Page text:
AbstractWidgetFactory, we can build up larger reusable components, and ultimately combine those components to build out our entire GUI. This can be accomplished without any knowledge of (e.g. without depending on) the various concrete subtypes of
Widget. As such, we have a component that works with any subtype of
Widget—even ones that haven’t been conceived of yet—so long as we’re given a factory that will produce widgets of that type. In this way, we completely decouple the implementation of our GUI from the hardware toolkits our target platforms provide. Here’s an example of one reusable component, a
table is written in terms of the
AbstractWidgetFactory primitives, we will be able to use it generically with any of the platform toolkits by passing in different implementations of
AbstractWidgetFactory. “Write once run anywhere” never felt so visceral!
Finally, let’s see the implementation of
One glaring flaw in this design is that we have to perform unsafe type casts from
HtmlWidgets in order to implement
row. Nothing can stop us from accidentally passing
LatexWidgets into an
HtmlWidgetFactory, causing a runtime error that will crash our program. Indeed, the GoF authors are aware of and admit to this flaw. The flaw can be completely overcome with the use of type parameters, but lacking type parameters, the GoF authors suggest that this danger can be mitigated by ensuring that only one factory is ever in scope at a time and that all
Widgets in your program be created from that one factory.6
And that’s all there is to the Abstract Factory. We’ve accomplished our goal of writing our UI once against a set of abstract primitives (i.e. the methods of
AbstractWidgetFactory), affording us the ability to interpret that UI against each of our concrete toolkits by simply interpreting the primitives (i.e. by implementing a concrete subclass of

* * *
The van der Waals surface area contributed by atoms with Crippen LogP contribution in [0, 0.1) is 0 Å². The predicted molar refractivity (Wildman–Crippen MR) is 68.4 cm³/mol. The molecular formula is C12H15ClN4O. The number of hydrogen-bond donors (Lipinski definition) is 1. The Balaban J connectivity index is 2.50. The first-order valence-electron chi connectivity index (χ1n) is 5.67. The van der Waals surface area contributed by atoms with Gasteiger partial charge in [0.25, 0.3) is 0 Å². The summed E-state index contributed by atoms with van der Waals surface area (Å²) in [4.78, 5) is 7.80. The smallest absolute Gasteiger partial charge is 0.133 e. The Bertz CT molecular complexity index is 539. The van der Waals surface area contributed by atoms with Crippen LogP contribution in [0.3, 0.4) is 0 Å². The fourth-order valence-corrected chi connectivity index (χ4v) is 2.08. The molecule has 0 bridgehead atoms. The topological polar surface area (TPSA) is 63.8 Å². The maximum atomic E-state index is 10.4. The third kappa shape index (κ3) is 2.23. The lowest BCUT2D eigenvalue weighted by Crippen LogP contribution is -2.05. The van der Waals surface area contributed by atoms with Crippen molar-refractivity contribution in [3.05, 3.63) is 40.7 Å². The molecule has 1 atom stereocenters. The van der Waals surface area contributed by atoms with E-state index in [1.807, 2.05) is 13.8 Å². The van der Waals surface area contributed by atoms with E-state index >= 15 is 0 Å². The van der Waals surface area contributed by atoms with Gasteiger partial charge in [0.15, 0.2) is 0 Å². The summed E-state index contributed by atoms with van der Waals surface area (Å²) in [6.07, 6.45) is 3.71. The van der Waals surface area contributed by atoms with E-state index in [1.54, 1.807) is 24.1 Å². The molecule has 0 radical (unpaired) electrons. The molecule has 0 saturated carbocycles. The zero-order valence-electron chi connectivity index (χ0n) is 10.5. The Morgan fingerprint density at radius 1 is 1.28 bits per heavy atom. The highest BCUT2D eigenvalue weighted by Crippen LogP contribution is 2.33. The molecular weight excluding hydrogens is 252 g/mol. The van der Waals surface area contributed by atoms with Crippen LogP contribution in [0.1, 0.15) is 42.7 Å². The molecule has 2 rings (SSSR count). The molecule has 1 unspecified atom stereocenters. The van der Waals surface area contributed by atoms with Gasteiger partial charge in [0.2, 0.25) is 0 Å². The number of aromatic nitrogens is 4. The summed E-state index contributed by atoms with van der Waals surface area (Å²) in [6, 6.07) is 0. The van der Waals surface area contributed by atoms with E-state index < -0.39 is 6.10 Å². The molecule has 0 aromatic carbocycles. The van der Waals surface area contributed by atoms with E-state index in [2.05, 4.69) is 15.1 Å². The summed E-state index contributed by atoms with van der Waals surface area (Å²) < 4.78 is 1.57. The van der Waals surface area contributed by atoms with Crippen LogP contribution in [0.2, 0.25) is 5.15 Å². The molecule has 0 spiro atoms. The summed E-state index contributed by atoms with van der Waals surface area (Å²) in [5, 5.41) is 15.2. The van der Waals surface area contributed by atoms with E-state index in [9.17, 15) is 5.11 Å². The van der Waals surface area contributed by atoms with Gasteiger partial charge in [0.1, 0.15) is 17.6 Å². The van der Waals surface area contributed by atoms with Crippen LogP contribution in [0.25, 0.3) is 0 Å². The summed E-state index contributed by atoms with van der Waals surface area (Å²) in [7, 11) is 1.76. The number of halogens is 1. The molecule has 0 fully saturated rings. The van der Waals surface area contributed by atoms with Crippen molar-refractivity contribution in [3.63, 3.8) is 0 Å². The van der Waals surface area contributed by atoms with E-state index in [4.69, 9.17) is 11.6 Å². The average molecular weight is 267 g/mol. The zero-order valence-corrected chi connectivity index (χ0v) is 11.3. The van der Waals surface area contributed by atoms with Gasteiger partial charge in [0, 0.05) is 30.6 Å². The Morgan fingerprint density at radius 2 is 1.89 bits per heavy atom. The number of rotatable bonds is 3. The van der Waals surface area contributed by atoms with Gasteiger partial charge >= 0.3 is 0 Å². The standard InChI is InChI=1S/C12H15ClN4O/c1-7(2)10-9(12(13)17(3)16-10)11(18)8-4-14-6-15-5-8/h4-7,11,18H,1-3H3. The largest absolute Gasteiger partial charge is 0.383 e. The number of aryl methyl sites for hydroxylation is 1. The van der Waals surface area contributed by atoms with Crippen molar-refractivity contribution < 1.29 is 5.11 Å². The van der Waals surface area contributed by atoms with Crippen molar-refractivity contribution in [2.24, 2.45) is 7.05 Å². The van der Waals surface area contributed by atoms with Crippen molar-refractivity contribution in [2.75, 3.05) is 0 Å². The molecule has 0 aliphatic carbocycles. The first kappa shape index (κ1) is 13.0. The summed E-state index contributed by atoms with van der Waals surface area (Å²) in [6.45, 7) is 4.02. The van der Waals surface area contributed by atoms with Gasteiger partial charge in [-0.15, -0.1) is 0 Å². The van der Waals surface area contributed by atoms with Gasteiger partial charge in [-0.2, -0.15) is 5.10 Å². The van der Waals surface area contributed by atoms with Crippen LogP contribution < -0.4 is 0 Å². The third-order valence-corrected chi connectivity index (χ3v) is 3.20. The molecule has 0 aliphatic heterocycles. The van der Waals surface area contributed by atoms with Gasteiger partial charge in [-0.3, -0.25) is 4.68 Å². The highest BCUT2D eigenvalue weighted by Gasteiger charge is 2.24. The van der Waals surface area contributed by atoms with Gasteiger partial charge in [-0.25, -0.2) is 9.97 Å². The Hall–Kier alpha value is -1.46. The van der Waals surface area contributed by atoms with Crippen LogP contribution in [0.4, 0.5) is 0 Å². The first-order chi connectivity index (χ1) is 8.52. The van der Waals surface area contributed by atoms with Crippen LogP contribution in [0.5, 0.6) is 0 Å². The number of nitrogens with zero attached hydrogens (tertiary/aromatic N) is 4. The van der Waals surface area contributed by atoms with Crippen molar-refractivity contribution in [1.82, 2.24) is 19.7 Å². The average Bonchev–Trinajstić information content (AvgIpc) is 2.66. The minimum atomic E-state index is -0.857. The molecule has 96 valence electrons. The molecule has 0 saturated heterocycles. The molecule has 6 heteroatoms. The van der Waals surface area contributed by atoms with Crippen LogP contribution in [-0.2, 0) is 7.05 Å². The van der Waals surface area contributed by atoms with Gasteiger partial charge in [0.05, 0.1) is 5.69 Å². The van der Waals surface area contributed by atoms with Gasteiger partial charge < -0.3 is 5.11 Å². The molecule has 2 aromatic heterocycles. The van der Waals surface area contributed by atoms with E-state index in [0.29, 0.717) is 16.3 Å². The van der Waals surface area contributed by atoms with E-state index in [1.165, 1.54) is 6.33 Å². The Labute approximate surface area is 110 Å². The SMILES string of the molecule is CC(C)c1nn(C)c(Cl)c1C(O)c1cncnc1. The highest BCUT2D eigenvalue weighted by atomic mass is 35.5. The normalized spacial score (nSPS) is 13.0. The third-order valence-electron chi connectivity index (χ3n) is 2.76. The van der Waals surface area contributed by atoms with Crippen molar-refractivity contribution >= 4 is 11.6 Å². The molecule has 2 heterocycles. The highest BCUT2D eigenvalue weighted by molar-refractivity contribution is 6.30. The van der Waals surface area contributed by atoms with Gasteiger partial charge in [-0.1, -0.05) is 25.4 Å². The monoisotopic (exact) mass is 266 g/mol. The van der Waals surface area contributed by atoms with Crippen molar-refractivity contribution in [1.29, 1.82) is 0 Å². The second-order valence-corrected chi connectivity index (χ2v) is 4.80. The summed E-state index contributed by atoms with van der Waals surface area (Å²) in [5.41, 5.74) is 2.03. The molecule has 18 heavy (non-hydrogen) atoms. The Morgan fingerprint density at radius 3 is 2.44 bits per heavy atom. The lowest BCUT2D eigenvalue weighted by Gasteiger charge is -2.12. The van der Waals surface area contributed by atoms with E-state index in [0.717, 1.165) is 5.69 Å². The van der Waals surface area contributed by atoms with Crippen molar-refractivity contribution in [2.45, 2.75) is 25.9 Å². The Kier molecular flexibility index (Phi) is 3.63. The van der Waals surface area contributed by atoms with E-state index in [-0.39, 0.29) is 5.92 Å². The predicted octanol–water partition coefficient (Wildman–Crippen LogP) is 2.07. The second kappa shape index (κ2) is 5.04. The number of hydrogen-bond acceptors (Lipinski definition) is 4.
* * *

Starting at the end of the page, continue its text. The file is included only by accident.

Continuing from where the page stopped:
AbstractWidgetFactory). This is the crucial characteristic of the Abstract Factory pattern. Our operative code does not have a dependency on either
LatexWidget, nor does it have a dependency on their respective factories. Neither does
AbstractFactory have a dependency on either of
LatexWidget. This is important.
As a point of contrast, we can imagine a code structure where we encapsulate
LatexWidget (or both) behind an API that is more convenient for our immediate usage. This is a great practice, but it’s not an abstract factory.7 Sometimes you want such a code structure, but for the problem we’re considering today it’s inadequate; it doesn’t accomplish our goal of having platform-independent code. Our code would depend on the wrapper class, which in turn depends on the concrete, platform-dependent subclass(es) of
Widget that the wrapper encapsulates. This restricts us to only those toolkits that the author of the wrapper class thought to include. It also forces us to depend on all the included toolkits, when we’d likely only want to depend on one per any given executable.
On the other hand, the genuine abstraction characteristic of the Abstract Factory Pattern (versus the encapsulation provided by the Adapter Pattern) allows us to decouple our operative code from dependency on any concrete toolkit. Without abstraction, we cannot achieve this separation.
Haskell Abstract Factory
All in one go, I’ll show you my Haskell version of the above code. We’ll go into more detail below, so just give it a quick skim for now.
The first thing one might notice is the curious absence of anything called a factory. With that in mind, let’s take a closer look at the
Widget typeclass represents the notion that certain types can be said to be
Widget types.8 A type is a
Widget type if we have ways to create and combine values of that type the in the ways we expect to be able to create and combine widgets (namely, that appropriate functions
heading exist). That is to say, in this translation of the above Java code, it’s the typeclass
Widget that plays the role of the abstract factory, and it’s the typeclass instances
instance Widget Html and
instance Widget Latex that play the roles of the concrete factory implementations. The type parameter
a, oddly enough, plays the role of the Java version’s
The most important question is this: does the Haskell version solve the core problem that the Abstract Factory Pattern is meant to solve? Recall the core problem, as stated by GoF.
Provide an interface for creating families of related or dependent objects without specifying their concrete classes. – GoF
We see that, indeed, the